What about High School activities that fall on my training weekends?
The Guard understands there could be events you will need to attend while you are in high school. The most common is high school sporting events that members participate in. The Guard welcomes high school athletes because of the examples that they set. Not only will the member be drug-free, but they are also great team players who are goal orientated. As with any job, a member needs prior approval from their supervisor for time off...that's it!
What is Basic Training like? Is it difficult? What does it consist of?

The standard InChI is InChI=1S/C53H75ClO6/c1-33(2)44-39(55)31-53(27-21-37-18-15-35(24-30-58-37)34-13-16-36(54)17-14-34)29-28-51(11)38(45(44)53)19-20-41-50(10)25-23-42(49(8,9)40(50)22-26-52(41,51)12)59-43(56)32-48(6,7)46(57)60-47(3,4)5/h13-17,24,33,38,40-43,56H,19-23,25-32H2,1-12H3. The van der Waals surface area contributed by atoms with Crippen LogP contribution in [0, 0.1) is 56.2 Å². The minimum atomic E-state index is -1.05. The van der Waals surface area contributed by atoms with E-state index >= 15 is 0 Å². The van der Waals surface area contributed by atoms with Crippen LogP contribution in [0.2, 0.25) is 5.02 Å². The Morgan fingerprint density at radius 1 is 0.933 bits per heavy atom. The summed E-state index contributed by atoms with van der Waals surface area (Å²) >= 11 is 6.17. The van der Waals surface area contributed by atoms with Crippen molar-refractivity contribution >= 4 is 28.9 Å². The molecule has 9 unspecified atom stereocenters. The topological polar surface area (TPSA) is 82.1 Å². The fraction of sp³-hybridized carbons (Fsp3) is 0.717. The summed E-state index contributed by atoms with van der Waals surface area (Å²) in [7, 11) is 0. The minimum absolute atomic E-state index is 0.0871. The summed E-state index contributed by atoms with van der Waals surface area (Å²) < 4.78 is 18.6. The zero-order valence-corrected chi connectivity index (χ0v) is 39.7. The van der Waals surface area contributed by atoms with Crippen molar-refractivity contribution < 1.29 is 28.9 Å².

When a person joins the Army National Guard, they will attend nine weeks of Army basic training. They will also attend five to 13 weeks (average) of advanced individual training to learn their job specialty. There is no experience quite like basic training. Unless you attend basic training, it is difficult to know what adventures it will bring. Although it is not like the movies, basic training can be the most challenging, yet most exciting experience of your life. Most soldiers returning from basic training will tell you that they actually enjoyed it. Mixed in with the yelling and the screaming there will be many things you actually like. You will attend classes on military history and rank structure. You will learn how to properly shoot the M16 service rifle and throw hand grenades. Drill sergeants will teach you drill and ceremony and to how to wear the uniform. The most important thing you will learn is to work as a team. Those are just the starters. When you graduate from basic training, you will be very proud of your accomplishments and very proud to be an American. Your family and friends will definitely notice the change. That change is forever!